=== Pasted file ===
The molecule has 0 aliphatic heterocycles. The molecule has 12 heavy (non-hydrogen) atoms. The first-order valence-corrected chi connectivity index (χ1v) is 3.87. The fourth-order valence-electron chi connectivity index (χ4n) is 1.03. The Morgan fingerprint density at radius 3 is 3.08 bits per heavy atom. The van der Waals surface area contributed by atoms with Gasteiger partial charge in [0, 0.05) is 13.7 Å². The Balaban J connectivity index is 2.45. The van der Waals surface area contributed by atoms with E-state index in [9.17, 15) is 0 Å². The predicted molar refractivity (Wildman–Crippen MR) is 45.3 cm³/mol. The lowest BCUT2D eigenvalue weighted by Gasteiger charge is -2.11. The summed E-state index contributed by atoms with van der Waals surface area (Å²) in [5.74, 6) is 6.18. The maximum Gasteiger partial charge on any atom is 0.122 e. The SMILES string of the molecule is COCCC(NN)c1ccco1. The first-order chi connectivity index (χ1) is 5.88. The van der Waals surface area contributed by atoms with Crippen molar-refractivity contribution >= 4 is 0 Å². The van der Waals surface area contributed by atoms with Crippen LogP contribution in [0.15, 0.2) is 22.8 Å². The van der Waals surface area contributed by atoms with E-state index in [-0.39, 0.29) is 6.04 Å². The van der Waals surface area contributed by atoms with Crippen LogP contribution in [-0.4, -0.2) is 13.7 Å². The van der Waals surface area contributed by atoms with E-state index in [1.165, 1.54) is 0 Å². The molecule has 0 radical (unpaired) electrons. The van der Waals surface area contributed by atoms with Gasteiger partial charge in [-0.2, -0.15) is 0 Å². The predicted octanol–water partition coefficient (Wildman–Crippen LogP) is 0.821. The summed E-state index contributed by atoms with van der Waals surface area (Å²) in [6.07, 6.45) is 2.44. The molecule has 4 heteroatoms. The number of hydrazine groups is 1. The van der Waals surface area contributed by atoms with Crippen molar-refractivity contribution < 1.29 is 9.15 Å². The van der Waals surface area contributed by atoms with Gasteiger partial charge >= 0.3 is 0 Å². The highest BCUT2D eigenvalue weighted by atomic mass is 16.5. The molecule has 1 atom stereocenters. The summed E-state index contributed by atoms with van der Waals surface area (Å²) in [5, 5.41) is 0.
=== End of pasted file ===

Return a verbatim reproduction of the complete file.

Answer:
The molecule has 0 aliphatic heterocycles. The molecule has 12 heavy (non-hydrogen) atoms. The first-order valence-corrected chi connectivity index (χ1v) is 3.87. The fourth-order valence-electron chi connectivity index (χ4n) is 1.03. The Morgan fingerprint density at radius 3 is 3.08 bits per heavy atom. The van der Waals surface area contributed by atoms with Gasteiger partial charge in [0, 0.05) is 13.7 Å². The Balaban J connectivity index is 2.45. The van der Waals surface area contributed by atoms with E-state index in [9.17, 15) is 0 Å². The predicted molar refractivity (Wildman–Crippen MR) is 45.3 cm³/mol. The lowest BCUT2D eigenvalue weighted by Gasteiger charge is -2.11. The summed E-state index contributed by atoms with van der Waals surface area (Å²) in [5.74, 6) is 6.18. The maximum Gasteiger partial charge on any atom is 0.122 e. The SMILES string of the molecule is COCCC(NN)c1ccco1. The first-order chi connectivity index (χ1) is 5.88. The van der Waals surface area contributed by atoms with Crippen molar-refractivity contribution >= 4 is 0 Å². The van der Waals surface area contributed by atoms with Crippen LogP contribution in [0.15, 0.2) is 22.8 Å². The van der Waals surface area contributed by atoms with E-state index in [-0.39, 0.29) is 6.04 Å². The van der Waals surface area contributed by atoms with Crippen LogP contribution in [-0.4, -0.2) is 13.7 Å². The van der Waals surface area contributed by atoms with E-state index in [1.165, 1.54) is 0 Å². The molecule has 0 radical (unpaired) electrons. The van der Waals surface area contributed by atoms with Gasteiger partial charge in [-0.2, -0.15) is 0 Å². The predicted octanol–water partition coefficient (Wildman–Crippen LogP) is 0.821. The summed E-state index contributed by atoms with van der Waals surface area (Å²) in [6.07, 6.45) is 2.44. The molecule has 4 heteroatoms. The number of hydrazine groups is 1. The van der Waals surface area contributed by atoms with Crippen molar-refractivity contribution < 1.29 is 9.15 Å². The van der Waals surface area contributed by atoms with Gasteiger partial charge >= 0.3 is 0 Å². The highest BCUT2D eigenvalue weighted by atomic mass is 16.5. The molecule has 1 atom stereocenters. The summed E-state index contributed by atoms with van der Waals surface area (Å²) in [5, 5.41) is 0.